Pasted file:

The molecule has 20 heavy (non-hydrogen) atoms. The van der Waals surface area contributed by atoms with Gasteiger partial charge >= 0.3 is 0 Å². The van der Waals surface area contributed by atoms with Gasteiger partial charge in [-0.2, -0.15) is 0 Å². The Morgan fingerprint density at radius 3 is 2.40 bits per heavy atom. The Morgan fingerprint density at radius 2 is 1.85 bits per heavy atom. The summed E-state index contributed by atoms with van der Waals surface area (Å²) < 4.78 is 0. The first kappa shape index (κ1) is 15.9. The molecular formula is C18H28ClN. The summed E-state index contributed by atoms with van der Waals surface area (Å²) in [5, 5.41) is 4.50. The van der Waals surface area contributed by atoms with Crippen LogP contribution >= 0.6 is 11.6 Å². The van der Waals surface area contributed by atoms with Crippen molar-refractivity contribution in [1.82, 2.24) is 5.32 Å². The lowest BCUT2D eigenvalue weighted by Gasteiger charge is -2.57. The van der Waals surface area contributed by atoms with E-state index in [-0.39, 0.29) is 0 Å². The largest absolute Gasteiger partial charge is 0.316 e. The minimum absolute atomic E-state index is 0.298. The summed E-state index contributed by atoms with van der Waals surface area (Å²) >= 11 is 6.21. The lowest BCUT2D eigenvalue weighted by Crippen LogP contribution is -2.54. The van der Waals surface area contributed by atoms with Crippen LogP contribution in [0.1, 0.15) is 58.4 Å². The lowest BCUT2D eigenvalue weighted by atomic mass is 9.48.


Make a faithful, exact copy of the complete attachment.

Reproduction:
The molecule has 20 heavy (non-hydrogen) atoms. The van der Waals surface area contributed by atoms with Gasteiger partial charge >= 0.3 is 0 Å². The van der Waals surface area contributed by atoms with Gasteiger partial charge in [-0.2, -0.15) is 0 Å². The Morgan fingerprint density at radius 3 is 2.40 bits per heavy atom. The Morgan fingerprint density at radius 2 is 1.85 bits per heavy atom. The summed E-state index contributed by atoms with van der Waals surface area (Å²) < 4.78 is 0. The first kappa shape index (κ1) is 15.9. The molecular formula is C18H28ClN. The summed E-state index contributed by atoms with van der Waals surface area (Å²) in [5, 5.41) is 4.50. The van der Waals surface area contributed by atoms with Crippen LogP contribution >= 0.6 is 11.6 Å². The van der Waals surface area contributed by atoms with Crippen molar-refractivity contribution in [1.82, 2.24) is 5.32 Å². The lowest BCUT2D eigenvalue weighted by Gasteiger charge is -2.57. The van der Waals surface area contributed by atoms with E-state index in [-0.39, 0.29) is 0 Å². The largest absolute Gasteiger partial charge is 0.316 e. The minimum absolute atomic E-state index is 0.298. The summed E-state index contributed by atoms with van der Waals surface area (Å²) >= 11 is 6.21. The lowest BCUT2D eigenvalue weighted by Crippen LogP contribution is -2.54. The van der Waals surface area contributed by atoms with Crippen LogP contribution in [0.1, 0.15) is 58.4 Å². The lowest BCUT2D eigenvalue weighted by atomic mass is 9.48.